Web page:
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Making the Grade: Kaitlyn Battistelli


Ethos colourist Kaitlyn on the intrigue of the job, honing her craft at Ethos and the joys of watching film scans coming to life

Making the Grade: Kaitlyn Battistelli

Kaitlyn Battistelli has been with Ethos since the beginning. A life-long artist, Kaitlyn started off as a runner at MPC after graduating from MassArt in Boston. While working as a receptionist at ETC, Kaitlyn became hooked on the craft of colouring while observing the work of her fellow creatives. Titled a shots Rising Star in 2018, Kaitlyn is known for her fun and vibrantly hued films spanning across a diverse range of platforms. Her most notable projects include 070 Shake’s ‘Nice to Have,’ Joywave’s ‘Obsession,’ Moses Sumney’s ‘Cut Me,’ Ke$ha’s ‘My Own Dance,’ and Bad Bunny’s ‘Hablos Manana’ and ‘Pero Ya No.’ Commercially, she has worked for brands including Fender, Wrangler, and Lola. Kaitlyn values the process of collaboration, working with artists and creatives from the start of a project and ensure colour helps to effortlessly move every tale forward.

LBB> What was your first experience with the world of colour grading – and when did you decide that being a colourist was a role that you wanted to pursue?

Kaitlyn> My first job in this industry was as a runner at a big post house in Santa Monica and at the time me and all the other runners were all encouraged to watch and learn from the senior staff there. I remember peeking into a dark room and seeing a colourist working and I was intrigued enough to stick around and watch. That was my first experience of colour grading, but it was really months after then when I had joined ETC LA where I actually got to sit in full grades and learn what the world of colour was really like… I never looked back!

LBB> What was the project that you felt really changed your career?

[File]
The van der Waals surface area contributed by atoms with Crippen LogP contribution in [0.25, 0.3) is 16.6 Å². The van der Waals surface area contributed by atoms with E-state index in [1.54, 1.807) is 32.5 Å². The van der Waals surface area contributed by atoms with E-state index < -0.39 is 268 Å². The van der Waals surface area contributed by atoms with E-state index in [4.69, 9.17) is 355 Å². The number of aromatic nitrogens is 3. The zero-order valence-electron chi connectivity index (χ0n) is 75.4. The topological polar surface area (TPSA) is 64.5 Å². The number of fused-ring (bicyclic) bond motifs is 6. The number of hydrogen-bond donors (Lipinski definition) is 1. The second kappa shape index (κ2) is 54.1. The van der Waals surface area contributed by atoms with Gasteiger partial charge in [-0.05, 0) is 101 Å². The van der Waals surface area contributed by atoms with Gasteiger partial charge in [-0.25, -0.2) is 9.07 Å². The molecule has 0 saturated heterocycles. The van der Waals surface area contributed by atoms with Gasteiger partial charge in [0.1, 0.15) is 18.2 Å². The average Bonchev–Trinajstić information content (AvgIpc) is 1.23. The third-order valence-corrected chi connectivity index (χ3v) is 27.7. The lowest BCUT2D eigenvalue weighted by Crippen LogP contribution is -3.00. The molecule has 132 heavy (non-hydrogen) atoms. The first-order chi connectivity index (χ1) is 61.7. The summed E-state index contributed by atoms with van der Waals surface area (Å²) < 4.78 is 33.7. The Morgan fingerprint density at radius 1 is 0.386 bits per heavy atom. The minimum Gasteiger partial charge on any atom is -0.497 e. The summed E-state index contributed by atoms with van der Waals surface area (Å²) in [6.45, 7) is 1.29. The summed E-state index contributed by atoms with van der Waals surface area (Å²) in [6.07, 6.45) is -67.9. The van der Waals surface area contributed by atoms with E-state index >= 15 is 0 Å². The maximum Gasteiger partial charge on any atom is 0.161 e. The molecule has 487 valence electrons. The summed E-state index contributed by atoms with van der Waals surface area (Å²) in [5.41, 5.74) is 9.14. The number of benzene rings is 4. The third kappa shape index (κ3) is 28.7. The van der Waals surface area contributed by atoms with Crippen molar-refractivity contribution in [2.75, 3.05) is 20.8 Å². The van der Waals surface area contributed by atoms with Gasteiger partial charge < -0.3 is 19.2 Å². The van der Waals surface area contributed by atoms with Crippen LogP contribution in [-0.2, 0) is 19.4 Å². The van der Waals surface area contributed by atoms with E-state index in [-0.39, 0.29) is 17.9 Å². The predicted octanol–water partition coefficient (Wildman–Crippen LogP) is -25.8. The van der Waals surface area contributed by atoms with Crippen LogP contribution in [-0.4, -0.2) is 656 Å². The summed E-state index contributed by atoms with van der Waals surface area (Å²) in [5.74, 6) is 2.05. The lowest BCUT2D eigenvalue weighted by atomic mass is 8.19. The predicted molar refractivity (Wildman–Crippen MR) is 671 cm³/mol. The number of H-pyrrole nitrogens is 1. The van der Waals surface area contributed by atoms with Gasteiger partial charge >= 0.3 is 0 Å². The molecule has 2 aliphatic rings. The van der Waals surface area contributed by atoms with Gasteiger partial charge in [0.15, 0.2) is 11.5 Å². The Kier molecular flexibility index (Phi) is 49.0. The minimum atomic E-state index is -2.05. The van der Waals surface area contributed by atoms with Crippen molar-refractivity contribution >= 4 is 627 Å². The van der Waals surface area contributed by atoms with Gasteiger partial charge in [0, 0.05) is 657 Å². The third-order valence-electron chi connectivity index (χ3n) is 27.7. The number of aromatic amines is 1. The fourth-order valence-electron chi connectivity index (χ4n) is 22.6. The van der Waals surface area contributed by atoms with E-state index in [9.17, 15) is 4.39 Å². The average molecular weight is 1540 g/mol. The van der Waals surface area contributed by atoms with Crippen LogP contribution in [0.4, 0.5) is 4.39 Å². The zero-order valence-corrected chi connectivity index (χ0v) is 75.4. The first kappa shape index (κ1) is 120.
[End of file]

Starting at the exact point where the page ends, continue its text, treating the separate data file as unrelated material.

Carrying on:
Kaitlyn> It’s hard to pinpoint a single job that has been career-changing. I feel lucky to get to work with such talented people who all bring me great projects, all of which have contributed towards my career. One of those people is director Allie Avital, who I’m constantly inspired by and in awe of.  I was lucky enough early in my career as a colorist to have been introduced to her. Our first job together was a Nao music video she was working on during a visit to LA. We hit it off pretty quickly and fast forward five years later, we’re still collaborating! 

I did some music videos last year that picked up a slew of awards at various festivals: Joywave’s ‘Obsession’ (directed by Laura Gorun, Cooper Roussel, and Dimitri Basil) and 070shake’s ‘Nice To Have' (directed by Noah Lee). And recently I was double nominated at AICP for best commercial colour grade for Etsy ‘Name’ and Kaiser Permanente ‘Thrive.’ So I guess those four jobs feel pretty career-changing! 

LBB> How/where did you hone your craft and did you have any particular mentors?

Kaitlyn> I cut my teeth at ETC. There was a colourist there who brought me in and showed me the ropes for a short period of time, but I owe most of what I know to the amazing colourist and friend Jason Wallis. He really supported me and helped me develop my creative eye in recognising what you can achieve in a grade.

Since then, I’ve continued to hone my craft here at Ethos. We launched just two years ago and I’m the only full time colourist here, so it’s been a bit like being thrown into the deep end. I’ve had to figure out a lot on my own, but there is no better way to learn than by doing!

LBB> Tell us more about your creative process